DePaul trustees chair pledged tens of thousands in political donations to 2020 Republicans

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Photo courtesy of Citadel

Gerald Beeson, chair of the DePaul’s Board of Trustees and chief operating officer at Citadel.

The newly appointed chair of DePaul’s board of trustees — the group of donors that help make all the university’s major decisions — donated the highest amount of money permitted by law to key Republican groups and candidates in the weeks before and after the 2020 election, federal disclosure records show

Gerald Beeson, chief operating officer of the Chicago-based investment firm Citadel, donated $35,500 to the National Republican Senatorial Committee — a subsidiary of the Republican Party that works to elect Republicans to that body — less than two weeks after the 2020 election, the records show. He previously donated $5,400 in Jan. 2016 and $4,600 in March 2017 to the committee.

Prior to the Nov. 3 election, in August, Beeson made donations of $2,800 to a number of key Republican candidates, including Sen. Kelly Loeffler (R-Ga.) and Sen. David Perdue (R-Ga.) whose races eventually led to a Jan. 5 run-off. 

Both figures — $35,500 for national party committees and $2,800 per election for individual candidate committees — are the largest donation sizes allowed by law. 

After the November election, Beeson made a $41,100 donation to the Senate Georgia Battleground Fund, a NRSC-run joint fundraising committee for Loeffler and Perdue, and gave $2,800 more to Loeffler specifically. Both Loeffler and Perdue lost their reelection bids. 

Federal Elections Commission records show a second donation to the Senate Georgia Battleground Fund for $82,200, but a spokesperson for Beeson told The DePaulia that it is an error.

“Mr. Beeson has supported candidates on both sides of the aisle who he believes will drive better outcomes over time,” the spokesperson for Beeson said. 

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The last Democrat whose campaign Beeson fiscally supported was Dan Lipinski, a conservative Democrat known for his opposition to abortion, Obamacare and same-sex marriage; he received $2,800 from Beeson in March during his primary against progressive Marie Newman, who won the general election, too. Prior to that, his last donation to a Democrat was in 2009 to Connecticut Sen. Chris Dodd’s campaign.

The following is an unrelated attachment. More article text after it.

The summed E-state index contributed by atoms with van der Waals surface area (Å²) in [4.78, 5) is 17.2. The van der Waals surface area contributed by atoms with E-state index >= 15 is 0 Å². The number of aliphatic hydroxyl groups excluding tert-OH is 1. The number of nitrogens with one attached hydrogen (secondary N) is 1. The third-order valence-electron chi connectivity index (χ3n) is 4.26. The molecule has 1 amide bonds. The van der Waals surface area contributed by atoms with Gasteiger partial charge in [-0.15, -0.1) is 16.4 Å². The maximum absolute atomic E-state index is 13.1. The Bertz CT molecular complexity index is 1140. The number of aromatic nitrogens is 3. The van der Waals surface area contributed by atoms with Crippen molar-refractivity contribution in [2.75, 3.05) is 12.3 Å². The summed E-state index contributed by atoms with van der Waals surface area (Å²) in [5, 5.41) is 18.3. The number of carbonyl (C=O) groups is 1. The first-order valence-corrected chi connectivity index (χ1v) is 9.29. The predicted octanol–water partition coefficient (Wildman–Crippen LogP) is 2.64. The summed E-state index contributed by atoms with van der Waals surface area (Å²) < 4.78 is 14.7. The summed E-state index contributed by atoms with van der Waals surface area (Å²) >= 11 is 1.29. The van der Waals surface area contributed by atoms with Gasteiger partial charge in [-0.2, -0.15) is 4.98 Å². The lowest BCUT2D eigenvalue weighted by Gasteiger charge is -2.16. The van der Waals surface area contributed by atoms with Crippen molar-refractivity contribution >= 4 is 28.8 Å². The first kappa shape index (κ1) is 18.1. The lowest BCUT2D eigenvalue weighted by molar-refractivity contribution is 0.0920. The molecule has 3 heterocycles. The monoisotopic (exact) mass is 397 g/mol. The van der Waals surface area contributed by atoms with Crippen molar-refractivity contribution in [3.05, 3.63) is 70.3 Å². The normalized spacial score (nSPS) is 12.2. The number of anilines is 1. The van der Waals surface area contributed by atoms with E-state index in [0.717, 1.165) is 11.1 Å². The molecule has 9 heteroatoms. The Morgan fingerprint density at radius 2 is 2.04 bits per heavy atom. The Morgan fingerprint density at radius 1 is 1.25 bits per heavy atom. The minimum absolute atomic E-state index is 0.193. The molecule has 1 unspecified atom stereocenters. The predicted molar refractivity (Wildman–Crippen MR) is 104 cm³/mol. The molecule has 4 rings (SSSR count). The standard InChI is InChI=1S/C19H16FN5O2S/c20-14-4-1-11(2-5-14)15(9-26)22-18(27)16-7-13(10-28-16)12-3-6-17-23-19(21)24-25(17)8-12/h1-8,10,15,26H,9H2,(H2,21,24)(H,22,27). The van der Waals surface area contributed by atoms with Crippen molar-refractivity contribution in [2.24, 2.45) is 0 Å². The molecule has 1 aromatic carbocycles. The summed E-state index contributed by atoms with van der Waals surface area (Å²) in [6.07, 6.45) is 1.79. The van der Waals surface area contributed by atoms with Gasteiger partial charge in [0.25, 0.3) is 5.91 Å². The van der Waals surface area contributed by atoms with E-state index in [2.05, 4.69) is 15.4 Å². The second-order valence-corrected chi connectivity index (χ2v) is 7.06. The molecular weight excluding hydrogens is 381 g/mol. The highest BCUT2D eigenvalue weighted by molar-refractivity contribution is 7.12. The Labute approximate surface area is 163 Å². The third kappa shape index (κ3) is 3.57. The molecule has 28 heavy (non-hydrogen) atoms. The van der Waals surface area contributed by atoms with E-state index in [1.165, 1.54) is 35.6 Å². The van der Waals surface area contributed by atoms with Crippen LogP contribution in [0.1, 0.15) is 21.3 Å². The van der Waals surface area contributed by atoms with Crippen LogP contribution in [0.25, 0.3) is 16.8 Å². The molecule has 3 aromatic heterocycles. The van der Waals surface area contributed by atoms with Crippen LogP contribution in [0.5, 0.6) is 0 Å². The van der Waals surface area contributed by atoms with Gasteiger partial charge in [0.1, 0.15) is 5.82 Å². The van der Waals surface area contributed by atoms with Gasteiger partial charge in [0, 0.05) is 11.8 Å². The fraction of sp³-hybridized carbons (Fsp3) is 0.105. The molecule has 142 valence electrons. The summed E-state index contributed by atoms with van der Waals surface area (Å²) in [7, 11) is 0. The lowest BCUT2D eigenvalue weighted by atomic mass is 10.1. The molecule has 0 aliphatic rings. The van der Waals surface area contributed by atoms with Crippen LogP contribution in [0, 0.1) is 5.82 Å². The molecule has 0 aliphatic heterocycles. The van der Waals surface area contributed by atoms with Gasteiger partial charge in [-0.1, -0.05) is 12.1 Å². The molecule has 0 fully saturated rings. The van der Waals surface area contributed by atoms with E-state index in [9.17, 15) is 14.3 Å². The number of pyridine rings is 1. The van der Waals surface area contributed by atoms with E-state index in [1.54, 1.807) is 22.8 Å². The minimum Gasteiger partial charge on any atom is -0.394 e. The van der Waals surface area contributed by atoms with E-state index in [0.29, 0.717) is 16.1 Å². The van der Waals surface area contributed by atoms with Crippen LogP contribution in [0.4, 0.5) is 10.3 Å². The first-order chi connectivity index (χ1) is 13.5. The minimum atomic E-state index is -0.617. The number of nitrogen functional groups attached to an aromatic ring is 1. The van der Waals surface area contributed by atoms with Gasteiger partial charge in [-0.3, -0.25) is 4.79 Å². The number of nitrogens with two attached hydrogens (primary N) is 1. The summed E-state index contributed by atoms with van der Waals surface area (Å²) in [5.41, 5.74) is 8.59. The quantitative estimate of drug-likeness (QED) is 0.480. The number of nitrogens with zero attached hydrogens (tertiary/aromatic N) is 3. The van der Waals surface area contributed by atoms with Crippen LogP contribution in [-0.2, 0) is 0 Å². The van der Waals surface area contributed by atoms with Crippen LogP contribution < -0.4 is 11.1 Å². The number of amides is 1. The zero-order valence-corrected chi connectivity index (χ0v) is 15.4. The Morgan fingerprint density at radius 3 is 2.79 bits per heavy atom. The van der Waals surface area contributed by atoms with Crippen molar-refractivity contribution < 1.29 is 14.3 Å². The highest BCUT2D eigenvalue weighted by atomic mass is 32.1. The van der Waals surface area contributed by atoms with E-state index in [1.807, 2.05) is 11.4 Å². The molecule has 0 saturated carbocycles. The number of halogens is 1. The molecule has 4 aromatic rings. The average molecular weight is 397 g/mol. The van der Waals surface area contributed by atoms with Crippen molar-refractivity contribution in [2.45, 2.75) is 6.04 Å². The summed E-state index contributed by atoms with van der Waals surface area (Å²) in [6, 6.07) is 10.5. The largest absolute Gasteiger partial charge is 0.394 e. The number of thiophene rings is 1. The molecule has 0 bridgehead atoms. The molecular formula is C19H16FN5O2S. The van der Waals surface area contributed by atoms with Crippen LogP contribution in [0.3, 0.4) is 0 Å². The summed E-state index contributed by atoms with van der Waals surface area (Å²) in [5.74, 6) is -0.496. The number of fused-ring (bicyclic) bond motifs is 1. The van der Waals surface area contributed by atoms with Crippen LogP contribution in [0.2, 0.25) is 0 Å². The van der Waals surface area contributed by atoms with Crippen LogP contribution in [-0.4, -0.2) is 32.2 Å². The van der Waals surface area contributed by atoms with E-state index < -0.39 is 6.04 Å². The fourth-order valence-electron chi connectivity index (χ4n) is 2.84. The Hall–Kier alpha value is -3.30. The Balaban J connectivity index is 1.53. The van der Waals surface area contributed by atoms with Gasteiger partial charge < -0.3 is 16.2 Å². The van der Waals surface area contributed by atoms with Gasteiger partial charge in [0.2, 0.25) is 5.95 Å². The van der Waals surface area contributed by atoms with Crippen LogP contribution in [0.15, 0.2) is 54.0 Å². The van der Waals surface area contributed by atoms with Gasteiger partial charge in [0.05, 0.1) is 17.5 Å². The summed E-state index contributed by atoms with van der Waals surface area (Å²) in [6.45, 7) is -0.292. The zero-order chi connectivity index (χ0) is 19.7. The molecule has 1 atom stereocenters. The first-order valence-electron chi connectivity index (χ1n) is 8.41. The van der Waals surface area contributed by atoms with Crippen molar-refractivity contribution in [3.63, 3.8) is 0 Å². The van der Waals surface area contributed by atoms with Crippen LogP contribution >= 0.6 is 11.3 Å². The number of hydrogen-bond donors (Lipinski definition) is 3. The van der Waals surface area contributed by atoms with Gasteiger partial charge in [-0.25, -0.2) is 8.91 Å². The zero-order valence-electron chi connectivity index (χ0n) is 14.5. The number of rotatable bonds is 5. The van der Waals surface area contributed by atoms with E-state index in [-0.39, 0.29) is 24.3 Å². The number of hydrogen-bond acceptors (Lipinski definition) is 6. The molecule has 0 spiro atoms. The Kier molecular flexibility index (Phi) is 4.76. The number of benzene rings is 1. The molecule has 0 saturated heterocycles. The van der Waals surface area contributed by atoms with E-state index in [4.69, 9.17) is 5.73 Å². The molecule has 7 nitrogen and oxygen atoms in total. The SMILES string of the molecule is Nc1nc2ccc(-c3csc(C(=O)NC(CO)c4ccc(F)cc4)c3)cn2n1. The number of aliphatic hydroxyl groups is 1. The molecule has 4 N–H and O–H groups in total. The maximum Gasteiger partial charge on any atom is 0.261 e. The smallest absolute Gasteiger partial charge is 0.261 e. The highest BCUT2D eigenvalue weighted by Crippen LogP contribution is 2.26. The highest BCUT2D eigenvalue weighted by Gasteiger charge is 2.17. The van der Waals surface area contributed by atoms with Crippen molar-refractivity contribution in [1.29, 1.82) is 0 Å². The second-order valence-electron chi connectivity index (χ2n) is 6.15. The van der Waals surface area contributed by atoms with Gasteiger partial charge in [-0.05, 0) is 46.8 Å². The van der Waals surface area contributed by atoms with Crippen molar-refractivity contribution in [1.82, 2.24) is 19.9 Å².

The board of trustees is responsible for “shaping the strategies that best promote the fulfillment of the university’s mission and values,” according to a university Newsline post

Beeson was appointed as chair of the university’s Board of Trustees in mid-December after the former chair, Lori Holland, died in November, shortly after the university dismissed for winter break. 

The chair of the Board of Trustees, in consultation with the university’s president and other trustees, determines the agenda of all board meetings and serves as a liaison between the board and the president, according to university bylaws. 

“The Secretary’s office works with trustees and the president throughout the year to recruit mission-driven and student-centered alumni and others to the board who collectively bring a balance of proven executive-level leadership and expertise to achieve their responsibility for shaping the strategies that best promote the fulfillment of the university’s mission and values,” university spokesperson Carol Hughes told The DePaulia. 

The Office of the Secretary declined to comment. Hughes added that Beeson and his wife, Jennifer, have funded two named scholarship programs at DePaul through a seven-figure endowment, providing “well over 100” scholarship opportunities to students for more than a decade. 

“Mr. Beeson’s combination of business acumen, leadership, philanthropic giving, commitment to education, and connection to the city of Chicago exemplify the mission and values of DePaul,” Hughes said. 

Beeson graduated from DePaul in 1994 with a bachelor’s degree in Accounting and Finance. The year before he graduated, Beeson joined Citadel as an intern, one of the company’s first employees, according to his bio. Citadel is run by Ken Griffin, Illinois’ richest man, who made news this election season by dropping millions toward efforts against Gov. J.B. Pritzker’s so-called “Fair Tax.”

Beeson declined to be interviewed by The DePaulia, but a source familiar with Beeson’s politics told The DePaulia that he believes in “free markets” and “fiscally conservative” policies. 

None of the Republican candidates Beeson donated to this year objected to the certification of electoral votes for President-elect Joe Biden. Beeson did donate to Rep. Mike Bost (R-Ill.), who supported those efforts, in 2018 when Bost was running for re-election. There is no evidence indicating Beeson donated directly to President Donald Trump’s reelection campaign. 

“[Beeson] strongly condemns the actions that took place at the Capitol last week,” his spokesperson told The DePaulia.